Section 114 Notices and Reports are rare. Inevitably, people are reluctant to use the extreme powers of a section 114 Notice, indeed it had been many years since a Notice had been issued, then the Northamptonshire County Council S.151 officer issued one in the middle of a Best Value inspection.

Croydon’s S.151 officer issued two Section 114 Notices shortly after the GT Report in the Public Interest. The key lesson is that if the finance picture is not looking good from their auditor’s annual report (and they will see it in draft weeks before!) and particularly if the previous year’s audit recommendations have not been implemented, the authority must respond swiftly with an action plan before the report is finalised, or the local auditor may well issue a Report in the Public Interest which will require full council consideration and must be sent to the Secretary of State.

In May 2020 MHCLG published an important guide on how they would manage statutory intervention. It is called Statutory Intervention and Inspection- A guide for local authorities (the ‘Guidance’). The Guidance advises there are powers for the Secretary of State to intervene in a local authority located in the LGA 1999. They are founded on the principle that the authority is failing to deliver best value and continuing improvement. The Guidance makes clear it is a last resort power and the preferred starting point is that problems relating to the effective administration of best value are to be swiftly resolved at local level.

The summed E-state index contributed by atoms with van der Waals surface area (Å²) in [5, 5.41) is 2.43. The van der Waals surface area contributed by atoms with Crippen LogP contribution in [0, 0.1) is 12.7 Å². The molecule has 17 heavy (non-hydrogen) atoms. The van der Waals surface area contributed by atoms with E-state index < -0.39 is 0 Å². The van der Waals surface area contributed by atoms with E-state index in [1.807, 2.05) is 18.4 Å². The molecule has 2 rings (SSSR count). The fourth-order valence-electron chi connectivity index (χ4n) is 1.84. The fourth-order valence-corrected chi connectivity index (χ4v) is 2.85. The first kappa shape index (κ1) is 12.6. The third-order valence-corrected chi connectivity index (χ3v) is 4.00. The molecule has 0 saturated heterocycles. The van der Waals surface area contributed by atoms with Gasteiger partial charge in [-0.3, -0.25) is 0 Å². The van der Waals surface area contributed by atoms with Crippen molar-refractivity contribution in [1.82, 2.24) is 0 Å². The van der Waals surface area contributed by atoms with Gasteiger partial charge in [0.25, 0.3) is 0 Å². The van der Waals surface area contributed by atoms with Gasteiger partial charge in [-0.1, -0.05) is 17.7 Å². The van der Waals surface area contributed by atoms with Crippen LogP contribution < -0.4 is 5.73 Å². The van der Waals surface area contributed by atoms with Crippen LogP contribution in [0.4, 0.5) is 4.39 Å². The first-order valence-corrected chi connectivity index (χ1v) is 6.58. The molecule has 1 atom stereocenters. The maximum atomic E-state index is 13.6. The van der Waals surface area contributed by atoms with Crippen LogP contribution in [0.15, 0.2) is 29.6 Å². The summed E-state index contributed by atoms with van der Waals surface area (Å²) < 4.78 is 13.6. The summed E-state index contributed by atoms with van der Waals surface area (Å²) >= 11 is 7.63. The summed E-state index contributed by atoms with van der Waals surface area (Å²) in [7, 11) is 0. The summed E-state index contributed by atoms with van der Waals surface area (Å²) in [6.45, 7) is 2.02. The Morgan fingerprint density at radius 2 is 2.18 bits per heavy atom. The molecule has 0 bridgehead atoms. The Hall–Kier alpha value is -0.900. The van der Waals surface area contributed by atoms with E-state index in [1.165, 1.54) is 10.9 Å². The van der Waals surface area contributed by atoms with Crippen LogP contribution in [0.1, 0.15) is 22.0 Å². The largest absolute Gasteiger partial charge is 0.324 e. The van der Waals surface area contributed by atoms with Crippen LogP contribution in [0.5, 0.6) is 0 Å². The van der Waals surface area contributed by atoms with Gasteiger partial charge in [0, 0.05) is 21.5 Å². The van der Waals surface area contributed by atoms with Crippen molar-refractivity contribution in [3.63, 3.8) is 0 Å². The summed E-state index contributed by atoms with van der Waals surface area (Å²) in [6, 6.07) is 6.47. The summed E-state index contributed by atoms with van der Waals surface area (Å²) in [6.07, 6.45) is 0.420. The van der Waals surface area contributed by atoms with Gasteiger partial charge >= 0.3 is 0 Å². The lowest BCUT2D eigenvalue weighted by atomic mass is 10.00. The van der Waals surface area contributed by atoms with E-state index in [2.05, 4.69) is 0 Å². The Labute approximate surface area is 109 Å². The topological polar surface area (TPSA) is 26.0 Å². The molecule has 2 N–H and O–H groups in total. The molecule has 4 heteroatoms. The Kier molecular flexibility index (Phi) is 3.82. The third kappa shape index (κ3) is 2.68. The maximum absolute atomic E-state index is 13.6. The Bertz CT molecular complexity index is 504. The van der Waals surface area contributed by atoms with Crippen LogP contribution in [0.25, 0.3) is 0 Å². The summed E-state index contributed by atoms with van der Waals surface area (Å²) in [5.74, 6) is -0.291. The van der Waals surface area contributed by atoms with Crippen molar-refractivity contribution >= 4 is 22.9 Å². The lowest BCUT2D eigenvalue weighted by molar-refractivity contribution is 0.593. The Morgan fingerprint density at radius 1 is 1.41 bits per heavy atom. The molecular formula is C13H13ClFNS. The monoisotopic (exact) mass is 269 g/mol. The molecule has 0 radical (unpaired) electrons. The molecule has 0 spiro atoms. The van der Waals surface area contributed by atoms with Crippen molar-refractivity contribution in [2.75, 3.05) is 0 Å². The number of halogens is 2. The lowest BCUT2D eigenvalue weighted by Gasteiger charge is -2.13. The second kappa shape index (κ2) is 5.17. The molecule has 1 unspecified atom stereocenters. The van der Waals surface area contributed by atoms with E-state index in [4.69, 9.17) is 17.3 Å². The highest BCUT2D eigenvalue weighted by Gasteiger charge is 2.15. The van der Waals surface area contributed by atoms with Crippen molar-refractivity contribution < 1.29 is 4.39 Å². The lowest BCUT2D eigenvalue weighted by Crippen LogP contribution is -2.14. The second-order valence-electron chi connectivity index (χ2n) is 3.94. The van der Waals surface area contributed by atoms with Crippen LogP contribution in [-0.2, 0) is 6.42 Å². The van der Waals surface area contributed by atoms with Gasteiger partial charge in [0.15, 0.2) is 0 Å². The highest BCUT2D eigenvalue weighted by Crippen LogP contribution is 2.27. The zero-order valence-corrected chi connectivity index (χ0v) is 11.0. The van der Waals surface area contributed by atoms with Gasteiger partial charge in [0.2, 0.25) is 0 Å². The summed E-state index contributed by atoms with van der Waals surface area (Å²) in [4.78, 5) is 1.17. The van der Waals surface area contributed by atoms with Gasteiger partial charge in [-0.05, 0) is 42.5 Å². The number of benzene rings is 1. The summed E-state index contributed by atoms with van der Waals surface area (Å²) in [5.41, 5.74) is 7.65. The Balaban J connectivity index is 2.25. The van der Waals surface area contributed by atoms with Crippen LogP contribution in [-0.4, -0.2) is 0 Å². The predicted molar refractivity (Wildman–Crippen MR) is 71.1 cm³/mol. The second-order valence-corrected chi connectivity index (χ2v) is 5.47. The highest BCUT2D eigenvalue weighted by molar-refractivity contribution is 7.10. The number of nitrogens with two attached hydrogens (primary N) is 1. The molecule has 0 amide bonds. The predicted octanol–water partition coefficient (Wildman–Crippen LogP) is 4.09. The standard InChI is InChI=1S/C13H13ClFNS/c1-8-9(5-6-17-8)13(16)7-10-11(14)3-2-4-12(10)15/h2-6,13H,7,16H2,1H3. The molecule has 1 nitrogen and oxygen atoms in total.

The Guidance makes the point that it would be preferable if the authority seeks help to sort its problems out rather than wait until there is intervention such as sector led support through the LGA’s sector led improvement programme and focussed support from MHCLG. If such an option is considered there will need to be evidence backed decision making which provides assurance to the MHCLG that the authority has a sound grip on the situation and a viable plan for recovery.

City of York Council

City of York Council (York) 2014 Act Sch 7 Public Interest Report by Mazars their local auditor related to the circumstances of the previous Chief Executives (CE) departure. It was considered at the City of York Extraordinary Full Council meeting on 4 May 2021 [iii] it can be accessed at

It is a fascinating case study highlighting several re-occurring governance themes.

Firstly, the vexed problem of a failing relationship between a leader of a council and a chief executive, and whether the Localism Act 2011 Code of Conduct works with officer and member relations at a local level. Secondly, how do you deal with complaints against the leader, the most powerful figure in any council.

So, let us look at Mazars report. It is entitled: Public Interest Report 19 April 2021 Early Termination of the Chief Executive’s Employment Contract

It is well presented and written with pace. It has a colour cover with a figure carrying a heavy bag reflected on a closed red stripped electro-sliding door [iv].

Mazars say that they published the report because of their concerns about the: